Maryland Cooks Up Local Food
There were the requisite red and white tablecloths; there was the smell of smoke coming off the grill and oppressive heat. But there were also a few extras at this July picnic: 16 teams of chefs and farmers, prominent composting and recycling bins, and Maryland Gov. Martin O’Malley.
The occasion was the second annual Buy Local Cookout at the first family’s home in Annapolis. The event kicks off Maryland’s Buy Local Week, which challenges state residents to incorporate at least one locally grown, produced or harvested product into their meals each day.
“This has become one of the most popular events that happens at Government House,” O’Malley told the crowd of nearly 300 as they furiously fanned themselves with yellow plastic “Maryland’s Best” fans. “We understand the more produce we can buy locally the better that is for the plate, the better that is for your health, the better that is for the planet.”
For this year’s picnic, O’Malley invited teams of a chef and one or more farmer or waterman to submit recipes featuring local ingredients. More than 60 recipes were submitted. The winning 16 were invited to show off their creations on O’Malley’s front lawn.
There was, not surprisingly, lots of crab: crab salad wrapped in zucchini and served with corn relish; crab with blueberry, lemon-cucumber and snap pea salad; and a crab roll with watermelon salad. But chefs also showcased other summer ingredients and geographic areas beyond the Eastern shore. Elizabeth Gallery of Stone Soup Bistro in Shepherdstown (right over the Maryland border in West Virginia) teamed up with Julie Stinar of Evensong Farm to make Antietam chicken and slippery dumplings, a dish influenced by Appalachia.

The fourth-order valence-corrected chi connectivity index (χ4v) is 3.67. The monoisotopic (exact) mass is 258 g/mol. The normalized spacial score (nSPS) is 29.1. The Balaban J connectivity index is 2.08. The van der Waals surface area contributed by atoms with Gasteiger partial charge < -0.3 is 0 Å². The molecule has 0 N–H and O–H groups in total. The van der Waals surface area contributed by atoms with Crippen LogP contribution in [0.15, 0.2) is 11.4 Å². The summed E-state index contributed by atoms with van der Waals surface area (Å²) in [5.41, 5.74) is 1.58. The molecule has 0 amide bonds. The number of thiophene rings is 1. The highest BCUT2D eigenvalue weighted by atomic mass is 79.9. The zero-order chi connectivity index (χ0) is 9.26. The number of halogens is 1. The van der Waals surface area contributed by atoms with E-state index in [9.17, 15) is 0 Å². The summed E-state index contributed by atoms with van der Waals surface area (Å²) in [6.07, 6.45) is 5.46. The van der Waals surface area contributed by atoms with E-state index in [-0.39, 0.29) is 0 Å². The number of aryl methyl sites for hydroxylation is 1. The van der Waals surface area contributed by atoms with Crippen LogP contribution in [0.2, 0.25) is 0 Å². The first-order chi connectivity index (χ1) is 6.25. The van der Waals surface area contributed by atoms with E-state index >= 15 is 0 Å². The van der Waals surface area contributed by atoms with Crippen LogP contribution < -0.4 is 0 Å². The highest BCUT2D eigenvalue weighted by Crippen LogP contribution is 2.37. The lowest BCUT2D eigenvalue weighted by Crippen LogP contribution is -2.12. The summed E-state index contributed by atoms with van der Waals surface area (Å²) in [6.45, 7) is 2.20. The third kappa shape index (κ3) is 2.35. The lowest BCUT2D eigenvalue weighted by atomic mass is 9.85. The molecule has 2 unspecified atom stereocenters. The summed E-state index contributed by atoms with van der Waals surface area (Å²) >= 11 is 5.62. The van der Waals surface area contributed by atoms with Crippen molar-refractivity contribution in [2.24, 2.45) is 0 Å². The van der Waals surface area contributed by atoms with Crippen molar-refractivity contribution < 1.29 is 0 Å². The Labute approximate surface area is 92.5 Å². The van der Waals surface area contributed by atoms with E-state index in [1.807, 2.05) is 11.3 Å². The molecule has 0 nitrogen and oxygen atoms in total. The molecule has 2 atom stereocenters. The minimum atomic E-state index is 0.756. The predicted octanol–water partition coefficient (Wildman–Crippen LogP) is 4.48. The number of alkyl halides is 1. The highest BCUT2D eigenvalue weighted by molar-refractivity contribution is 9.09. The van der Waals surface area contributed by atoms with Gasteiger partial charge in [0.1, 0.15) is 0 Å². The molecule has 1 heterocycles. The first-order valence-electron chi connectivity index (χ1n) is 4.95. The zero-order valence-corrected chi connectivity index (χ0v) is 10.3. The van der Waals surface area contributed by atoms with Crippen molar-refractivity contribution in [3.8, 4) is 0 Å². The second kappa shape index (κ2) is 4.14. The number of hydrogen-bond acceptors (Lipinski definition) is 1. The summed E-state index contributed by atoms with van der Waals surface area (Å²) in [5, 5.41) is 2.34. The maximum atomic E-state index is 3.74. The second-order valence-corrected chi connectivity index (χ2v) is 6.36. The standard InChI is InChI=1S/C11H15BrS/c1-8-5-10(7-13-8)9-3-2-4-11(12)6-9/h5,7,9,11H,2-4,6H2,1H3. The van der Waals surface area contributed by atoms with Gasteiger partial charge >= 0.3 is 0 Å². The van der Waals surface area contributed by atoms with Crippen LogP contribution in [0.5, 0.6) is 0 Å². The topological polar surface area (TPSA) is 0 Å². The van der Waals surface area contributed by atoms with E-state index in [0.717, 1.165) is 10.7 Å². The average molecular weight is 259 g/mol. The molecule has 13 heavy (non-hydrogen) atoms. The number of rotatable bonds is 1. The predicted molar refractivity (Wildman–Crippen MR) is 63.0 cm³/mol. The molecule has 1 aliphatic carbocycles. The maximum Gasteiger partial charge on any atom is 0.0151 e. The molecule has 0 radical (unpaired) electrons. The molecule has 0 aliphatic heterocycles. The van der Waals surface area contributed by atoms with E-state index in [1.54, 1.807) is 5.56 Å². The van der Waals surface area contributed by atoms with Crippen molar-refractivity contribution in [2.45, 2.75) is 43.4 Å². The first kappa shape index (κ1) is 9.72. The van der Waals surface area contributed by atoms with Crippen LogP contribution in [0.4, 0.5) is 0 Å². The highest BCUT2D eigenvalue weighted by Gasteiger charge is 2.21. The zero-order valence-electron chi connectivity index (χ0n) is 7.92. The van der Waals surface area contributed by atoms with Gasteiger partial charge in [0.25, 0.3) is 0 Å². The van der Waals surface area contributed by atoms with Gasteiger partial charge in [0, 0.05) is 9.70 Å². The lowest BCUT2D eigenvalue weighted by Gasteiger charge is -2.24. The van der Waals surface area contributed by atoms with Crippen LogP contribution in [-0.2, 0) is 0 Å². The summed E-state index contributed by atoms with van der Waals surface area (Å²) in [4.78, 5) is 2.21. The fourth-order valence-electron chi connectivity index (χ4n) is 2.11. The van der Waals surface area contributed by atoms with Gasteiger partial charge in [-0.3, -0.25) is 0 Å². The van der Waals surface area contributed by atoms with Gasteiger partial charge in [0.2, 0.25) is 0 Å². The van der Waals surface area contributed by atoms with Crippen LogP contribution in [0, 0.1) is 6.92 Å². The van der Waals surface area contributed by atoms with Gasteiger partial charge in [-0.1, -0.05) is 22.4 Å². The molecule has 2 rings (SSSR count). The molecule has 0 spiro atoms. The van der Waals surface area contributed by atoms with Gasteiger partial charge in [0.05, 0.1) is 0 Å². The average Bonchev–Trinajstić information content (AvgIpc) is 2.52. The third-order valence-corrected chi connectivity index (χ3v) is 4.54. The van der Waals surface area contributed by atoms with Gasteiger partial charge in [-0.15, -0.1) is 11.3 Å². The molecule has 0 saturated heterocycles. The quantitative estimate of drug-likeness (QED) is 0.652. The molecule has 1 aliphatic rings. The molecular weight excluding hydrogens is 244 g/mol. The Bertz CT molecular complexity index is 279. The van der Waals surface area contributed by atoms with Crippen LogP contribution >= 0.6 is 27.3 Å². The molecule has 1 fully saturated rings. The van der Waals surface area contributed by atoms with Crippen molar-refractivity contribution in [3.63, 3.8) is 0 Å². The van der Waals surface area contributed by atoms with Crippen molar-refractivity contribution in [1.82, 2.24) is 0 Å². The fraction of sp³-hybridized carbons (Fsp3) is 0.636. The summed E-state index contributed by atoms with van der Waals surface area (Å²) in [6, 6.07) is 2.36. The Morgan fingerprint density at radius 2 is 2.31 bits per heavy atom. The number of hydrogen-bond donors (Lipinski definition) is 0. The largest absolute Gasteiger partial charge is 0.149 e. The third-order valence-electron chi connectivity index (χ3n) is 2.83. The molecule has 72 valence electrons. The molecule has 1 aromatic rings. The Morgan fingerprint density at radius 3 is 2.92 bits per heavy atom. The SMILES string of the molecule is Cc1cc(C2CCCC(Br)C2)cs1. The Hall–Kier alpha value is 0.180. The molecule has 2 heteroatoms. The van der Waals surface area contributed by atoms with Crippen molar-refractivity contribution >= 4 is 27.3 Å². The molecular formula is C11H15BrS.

Jeanne Deitz-Band grilled spicy goat meat and goat sausage sliders topped with local goat cheese from Caprikorn Farms. Sarah O’Herron, who runs Black Ankle Vineyards in Carroll County, brought not only wine but grape leaves from her vineyard. Her sister, Margy O'Herron, stuffed them with local goat cheese, pine nuts and rosemary. (Chef Susan Callahan was also there with her inspired root beer float dessert that Bonnie wrote about yesterday here at AWCE. Check out the recipe here.)
Over the past few years, the local food movement has gone mainstream. There are now more than 90 farmers markets in Maryland. And like Michelle Obama, Maryland first lady Katie O'Malley planted a garden at Government House in April. The state cookout is further proof that states and federal officials see the benefits of supporting small farmers. (Last year, Purdue had a tent at the cookout, Evensong’s Stinar told me. This year, only independent producers were represented.)
“There’s a deeper realization partly driven by an ever-deeper and broader understanding of the nature of climate change,” O’Malley told me. “That’s why we do these. It’s not just for the one week. It’s to get people to incorporate it into their routine. We’d like to get our schools and other big entities, perhaps even our prisons, to do this too.”
Maryland’s Buy Local Week runs from Saturday to July 26. To find local products, locate a farmers market and to learn more about the challenge, visit Maryland’s Best. Sources of local seafood can be found at MarylandSeafood.org. You can find recipes in the (PDF alert) 2009 Maryland Buy Local Cookbook.
-- Jane Black
July 17, 2009; 10:30 AM ET
Categories: Sustainable Food | Tags: Jane Black, Maryland, local food
Save & Share: Previous: I Spice: Piri-Piri
Next: Raising a Beer (or Seven) to Belgian Independence
Posted by: keith22 | July 18, 2009 8:30 PM | Report abuse
The comments to this entry are closed.